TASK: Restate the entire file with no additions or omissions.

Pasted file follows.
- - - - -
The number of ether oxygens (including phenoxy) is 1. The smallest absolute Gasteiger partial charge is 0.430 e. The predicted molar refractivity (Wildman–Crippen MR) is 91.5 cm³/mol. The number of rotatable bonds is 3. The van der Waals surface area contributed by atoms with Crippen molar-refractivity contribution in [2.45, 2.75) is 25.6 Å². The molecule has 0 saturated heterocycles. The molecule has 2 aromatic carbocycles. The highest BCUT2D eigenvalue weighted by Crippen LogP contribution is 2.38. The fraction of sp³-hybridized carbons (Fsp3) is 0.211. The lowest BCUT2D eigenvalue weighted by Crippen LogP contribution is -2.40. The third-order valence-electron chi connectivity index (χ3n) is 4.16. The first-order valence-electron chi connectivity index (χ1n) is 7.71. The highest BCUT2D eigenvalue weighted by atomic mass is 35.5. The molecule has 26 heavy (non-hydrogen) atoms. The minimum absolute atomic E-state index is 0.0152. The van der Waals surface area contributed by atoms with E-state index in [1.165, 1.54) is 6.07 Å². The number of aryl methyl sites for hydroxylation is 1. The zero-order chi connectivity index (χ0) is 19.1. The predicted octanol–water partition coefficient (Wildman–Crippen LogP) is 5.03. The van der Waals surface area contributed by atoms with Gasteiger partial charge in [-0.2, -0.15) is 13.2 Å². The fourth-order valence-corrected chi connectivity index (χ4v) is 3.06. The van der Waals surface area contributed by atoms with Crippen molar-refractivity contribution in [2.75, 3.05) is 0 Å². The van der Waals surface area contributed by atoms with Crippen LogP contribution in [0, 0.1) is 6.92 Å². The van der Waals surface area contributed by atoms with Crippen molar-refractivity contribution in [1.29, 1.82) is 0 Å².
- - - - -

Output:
The number of ether oxygens (including phenoxy) is 1. The smallest absolute Gasteiger partial charge is 0.430 e. The predicted molar refractivity (Wildman–Crippen MR) is 91.5 cm³/mol. The number of rotatable bonds is 3. The van der Waals surface area contributed by atoms with Crippen molar-refractivity contribution in [2.45, 2.75) is 25.6 Å². The molecule has 0 saturated heterocycles. The molecule has 2 aromatic carbocycles. The highest BCUT2D eigenvalue weighted by Crippen LogP contribution is 2.38. The fraction of sp³-hybridized carbons (Fsp3) is 0.211. The lowest BCUT2D eigenvalue weighted by Crippen LogP contribution is -2.40. The third-order valence-electron chi connectivity index (χ3n) is 4.16. The first-order valence-electron chi connectivity index (χ1n) is 7.71. The highest BCUT2D eigenvalue weighted by atomic mass is 35.5. The molecule has 26 heavy (non-hydrogen) atoms. The minimum absolute atomic E-state index is 0.0152. The van der Waals surface area contributed by atoms with E-state index in [1.165, 1.54) is 6.07 Å². The number of aryl methyl sites for hydroxylation is 1. The zero-order chi connectivity index (χ0) is 19.1. The predicted octanol–water partition coefficient (Wildman–Crippen LogP) is 5.03. The van der Waals surface area contributed by atoms with Gasteiger partial charge in [-0.2, -0.15) is 13.2 Å². The fourth-order valence-corrected chi connectivity index (χ4v) is 3.06. The van der Waals surface area contributed by atoms with Crippen molar-refractivity contribution in [2.75, 3.05) is 0 Å². The van der Waals surface area contributed by atoms with Crippen LogP contribution in [0, 0.1) is 6.92 Å². The van der Waals surface area contributed by atoms with Crippen molar-refractivity contribution in [1.29, 1.82) is 0 Å².